As many parents observe everyday, boys and girls display a number of differences in their interest in, and strategies for, connecting with others. Although many believe that socialization explains these sex differences, the evidence for deep-seated biological influence is strong. First, until children are about three, they don’t even know what the stereotypes are, so they cannot be imitating what they think boys and girls are “supposed” to do. Second, experiments with other primates show that female adolescents newly exposed to dolls and trucks usually prefer the dolls whereas their male counterparts usually prefer the trucks [1]. And, greater male interest in rough and tumble play is seen in humans around the world as well as in other primates. Moreover, biology even helps explain the exceptions. Females who have been exposed to more testosterone in the womb are more likely than others to prefer balls and trucks to dolls as children [2].

Whatever the explanation for gender differences, it is important for parents and teachers to better understand how boys and girls relate to others to ensure they reach their full potential.

Gender Differences in Social Connection Evident from Birth

In the first weeks and months of life, young boys and girls show different interests in other humans. One-week-old baby girls can distinguish an infant’s cry from other noise; boys usually cannot. Three-day-old girls maintain eye contact with a silent adult for twice as long as boys. Girls will look even longer if the adult talks; it makes no difference to boys. Four-month-old girls can distinguish photographs of those they know from people they do not; boys the same age generally cannot. On the other hand, five-month-old boys are more interested than girls in three-dimensional geometric forms and in blinking lights. They smile and babble at them as if they were animated—a mistake that girls rarely make [3, 4].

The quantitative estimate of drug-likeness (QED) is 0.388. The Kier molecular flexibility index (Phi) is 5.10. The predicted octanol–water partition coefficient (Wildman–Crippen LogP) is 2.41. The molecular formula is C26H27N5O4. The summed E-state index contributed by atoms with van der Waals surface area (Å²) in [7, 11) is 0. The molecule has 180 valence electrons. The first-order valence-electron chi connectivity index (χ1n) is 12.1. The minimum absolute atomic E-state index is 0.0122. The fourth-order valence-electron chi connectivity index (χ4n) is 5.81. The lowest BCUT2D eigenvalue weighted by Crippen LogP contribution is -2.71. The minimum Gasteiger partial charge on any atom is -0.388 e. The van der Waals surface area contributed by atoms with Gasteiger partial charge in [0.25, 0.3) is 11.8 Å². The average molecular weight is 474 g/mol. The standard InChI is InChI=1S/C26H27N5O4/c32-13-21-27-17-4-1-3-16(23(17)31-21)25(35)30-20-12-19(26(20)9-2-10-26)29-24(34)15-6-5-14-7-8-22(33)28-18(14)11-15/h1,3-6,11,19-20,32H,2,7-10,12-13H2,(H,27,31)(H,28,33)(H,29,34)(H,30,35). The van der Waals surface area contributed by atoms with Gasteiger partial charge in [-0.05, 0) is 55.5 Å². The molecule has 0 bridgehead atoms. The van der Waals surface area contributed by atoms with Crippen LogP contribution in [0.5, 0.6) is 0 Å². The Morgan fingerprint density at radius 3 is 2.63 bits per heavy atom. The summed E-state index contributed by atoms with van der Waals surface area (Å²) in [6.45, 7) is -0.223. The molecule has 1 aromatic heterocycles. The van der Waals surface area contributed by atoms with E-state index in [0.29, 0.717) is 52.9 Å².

When given a choice, one-year old girls look longer at a film of a human face, whereas boys look longer at a film of cars. But young girls are not just more interested in people than boys are; they appear to care more about them. Girls tend to be more empathetic. At twelve months, girls encountering distress in others show more unhappy faces and behave in a more comforting manner. 

Gender Differences in Style of Connecting with Others

  • When girls interact with their peers, girls especially seek best friends with whom they can have intimate, self-revealing conversations [5]. In contrast, boys are interested in action not talk, and they are more likely to play fight through rough and tumble play than to put their arms around their pals. 
  • At two, when girls are more attracted to dolls, boys are more attracted to balls. They use them together with toy guns and swords to have contests and establish winners and losers among groups of boys who share their interest in particular games [2].